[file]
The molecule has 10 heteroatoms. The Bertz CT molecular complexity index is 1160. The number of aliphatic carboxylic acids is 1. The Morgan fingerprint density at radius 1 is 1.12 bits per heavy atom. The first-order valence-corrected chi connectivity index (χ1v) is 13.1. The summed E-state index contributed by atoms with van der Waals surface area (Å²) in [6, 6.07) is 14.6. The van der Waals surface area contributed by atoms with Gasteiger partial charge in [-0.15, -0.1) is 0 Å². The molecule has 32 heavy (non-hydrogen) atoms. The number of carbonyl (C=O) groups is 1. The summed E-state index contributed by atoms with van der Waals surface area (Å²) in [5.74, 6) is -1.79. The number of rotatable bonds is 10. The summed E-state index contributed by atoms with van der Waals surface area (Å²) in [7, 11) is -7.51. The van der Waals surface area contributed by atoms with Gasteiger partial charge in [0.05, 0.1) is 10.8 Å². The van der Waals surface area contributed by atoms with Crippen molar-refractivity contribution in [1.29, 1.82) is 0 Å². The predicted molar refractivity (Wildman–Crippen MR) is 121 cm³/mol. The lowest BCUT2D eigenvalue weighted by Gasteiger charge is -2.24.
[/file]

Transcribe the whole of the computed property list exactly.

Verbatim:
The molecule has 10 heteroatoms. The Bertz CT molecular complexity index is 1160. The number of aliphatic carboxylic acids is 1. The Morgan fingerprint density at radius 1 is 1.12 bits per heavy atom. The first-order valence-corrected chi connectivity index (χ1v) is 13.1. The summed E-state index contributed by atoms with van der Waals surface area (Å²) in [6, 6.07) is 14.6. The van der Waals surface area contributed by atoms with Gasteiger partial charge in [-0.15, -0.1) is 0 Å². The molecule has 32 heavy (non-hydrogen) atoms. The number of carbonyl (C=O) groups is 1. The summed E-state index contributed by atoms with van der Waals surface area (Å²) in [5.74, 6) is -1.79. The number of rotatable bonds is 10. The summed E-state index contributed by atoms with van der Waals surface area (Å²) in [7, 11) is -7.51. The van der Waals surface area contributed by atoms with Gasteiger partial charge in [0.05, 0.1) is 10.8 Å². The van der Waals surface area contributed by atoms with Crippen molar-refractivity contribution in [1.29, 1.82) is 0 Å². The predicted molar refractivity (Wildman–Crippen MR) is 121 cm³/mol. The lowest BCUT2D eigenvalue weighted by Gasteiger charge is -2.24.